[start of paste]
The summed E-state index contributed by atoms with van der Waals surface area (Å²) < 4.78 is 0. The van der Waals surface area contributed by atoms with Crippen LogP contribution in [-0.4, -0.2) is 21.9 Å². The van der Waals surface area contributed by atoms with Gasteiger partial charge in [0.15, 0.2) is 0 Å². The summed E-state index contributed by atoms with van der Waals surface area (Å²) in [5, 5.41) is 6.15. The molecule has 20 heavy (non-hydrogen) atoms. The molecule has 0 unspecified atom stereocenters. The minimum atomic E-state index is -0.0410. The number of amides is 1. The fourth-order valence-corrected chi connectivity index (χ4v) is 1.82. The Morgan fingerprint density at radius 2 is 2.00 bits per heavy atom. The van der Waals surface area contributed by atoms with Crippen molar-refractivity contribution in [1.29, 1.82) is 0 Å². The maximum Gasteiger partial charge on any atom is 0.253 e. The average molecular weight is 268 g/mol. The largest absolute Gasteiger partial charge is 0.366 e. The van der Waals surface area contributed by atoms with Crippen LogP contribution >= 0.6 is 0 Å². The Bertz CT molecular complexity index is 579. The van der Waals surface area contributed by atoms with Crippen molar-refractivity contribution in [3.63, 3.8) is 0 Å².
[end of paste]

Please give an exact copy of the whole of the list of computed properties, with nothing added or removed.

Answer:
The summed E-state index contributed by atoms with van der Waals surface area (Å²) < 4.78 is 0. The van der Waals surface area contributed by atoms with Crippen LogP contribution in [-0.4, -0.2) is 21.9 Å². The van der Waals surface area contributed by atoms with Gasteiger partial charge in [0.15, 0.2) is 0 Å². The summed E-state index contributed by atoms with van der Waals surface area (Å²) in [5, 5.41) is 6.15. The molecule has 20 heavy (non-hydrogen) atoms. The molecule has 0 unspecified atom stereocenters. The minimum atomic E-state index is -0.0410. The number of amides is 1. The fourth-order valence-corrected chi connectivity index (χ4v) is 1.82. The Morgan fingerprint density at radius 2 is 2.00 bits per heavy atom. The van der Waals surface area contributed by atoms with Crippen molar-refractivity contribution in [1.29, 1.82) is 0 Å². The maximum Gasteiger partial charge on any atom is 0.253 e. The average molecular weight is 268 g/mol. The largest absolute Gasteiger partial charge is 0.366 e. The van der Waals surface area contributed by atoms with Crippen LogP contribution >= 0.6 is 0 Å². The Bertz CT molecular complexity index is 579. The van der Waals surface area contributed by atoms with Crippen molar-refractivity contribution in [3.63, 3.8) is 0 Å².